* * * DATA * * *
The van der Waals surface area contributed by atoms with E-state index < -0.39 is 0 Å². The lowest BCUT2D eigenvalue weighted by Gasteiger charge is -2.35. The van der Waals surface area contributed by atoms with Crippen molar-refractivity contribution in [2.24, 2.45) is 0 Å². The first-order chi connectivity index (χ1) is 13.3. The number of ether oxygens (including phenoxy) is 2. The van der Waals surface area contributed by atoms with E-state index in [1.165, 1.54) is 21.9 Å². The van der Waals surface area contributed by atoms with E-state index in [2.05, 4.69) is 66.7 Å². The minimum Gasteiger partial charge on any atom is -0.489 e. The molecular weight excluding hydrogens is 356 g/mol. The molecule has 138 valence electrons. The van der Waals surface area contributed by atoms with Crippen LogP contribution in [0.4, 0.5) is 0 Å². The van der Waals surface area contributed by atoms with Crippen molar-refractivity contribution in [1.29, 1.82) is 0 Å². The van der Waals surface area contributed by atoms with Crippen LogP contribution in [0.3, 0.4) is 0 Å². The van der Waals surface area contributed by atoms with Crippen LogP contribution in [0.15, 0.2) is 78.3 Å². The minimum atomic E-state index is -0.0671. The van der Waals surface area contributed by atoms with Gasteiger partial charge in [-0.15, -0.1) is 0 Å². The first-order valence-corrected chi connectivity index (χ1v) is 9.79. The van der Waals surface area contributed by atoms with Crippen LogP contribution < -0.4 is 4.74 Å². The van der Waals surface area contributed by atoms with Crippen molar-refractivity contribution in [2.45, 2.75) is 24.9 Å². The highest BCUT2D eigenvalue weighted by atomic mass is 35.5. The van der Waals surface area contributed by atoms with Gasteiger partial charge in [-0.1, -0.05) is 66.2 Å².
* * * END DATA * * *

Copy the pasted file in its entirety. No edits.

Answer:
The van der Waals surface area contributed by atoms with E-state index < -0.39 is 0 Å². The lowest BCUT2D eigenvalue weighted by Gasteiger charge is -2.35. The van der Waals surface area contributed by atoms with Crippen molar-refractivity contribution in [2.24, 2.45) is 0 Å². The first-order chi connectivity index (χ1) is 13.3. The number of ether oxygens (including phenoxy) is 2. The van der Waals surface area contributed by atoms with E-state index in [1.165, 1.54) is 21.9 Å². The van der Waals surface area contributed by atoms with E-state index in [2.05, 4.69) is 66.7 Å². The minimum Gasteiger partial charge on any atom is -0.489 e. The molecular weight excluding hydrogens is 356 g/mol. The molecule has 138 valence electrons. The van der Waals surface area contributed by atoms with Crippen LogP contribution in [0.4, 0.5) is 0 Å². The van der Waals surface area contributed by atoms with Crippen molar-refractivity contribution in [1.29, 1.82) is 0 Å². The van der Waals surface area contributed by atoms with Crippen LogP contribution in [0.3, 0.4) is 0 Å². The van der Waals surface area contributed by atoms with Crippen LogP contribution in [0.15, 0.2) is 78.3 Å². The minimum atomic E-state index is -0.0671. The van der Waals surface area contributed by atoms with Gasteiger partial charge in [-0.15, -0.1) is 0 Å². The first-order valence-corrected chi connectivity index (χ1v) is 9.79. The van der Waals surface area contributed by atoms with Crippen LogP contribution < -0.4 is 4.74 Å². The van der Waals surface area contributed by atoms with Crippen molar-refractivity contribution in [2.45, 2.75) is 24.9 Å². The highest BCUT2D eigenvalue weighted by atomic mass is 35.5. The van der Waals surface area contributed by atoms with Gasteiger partial charge in [-0.1, -0.05) is 66.2 Å².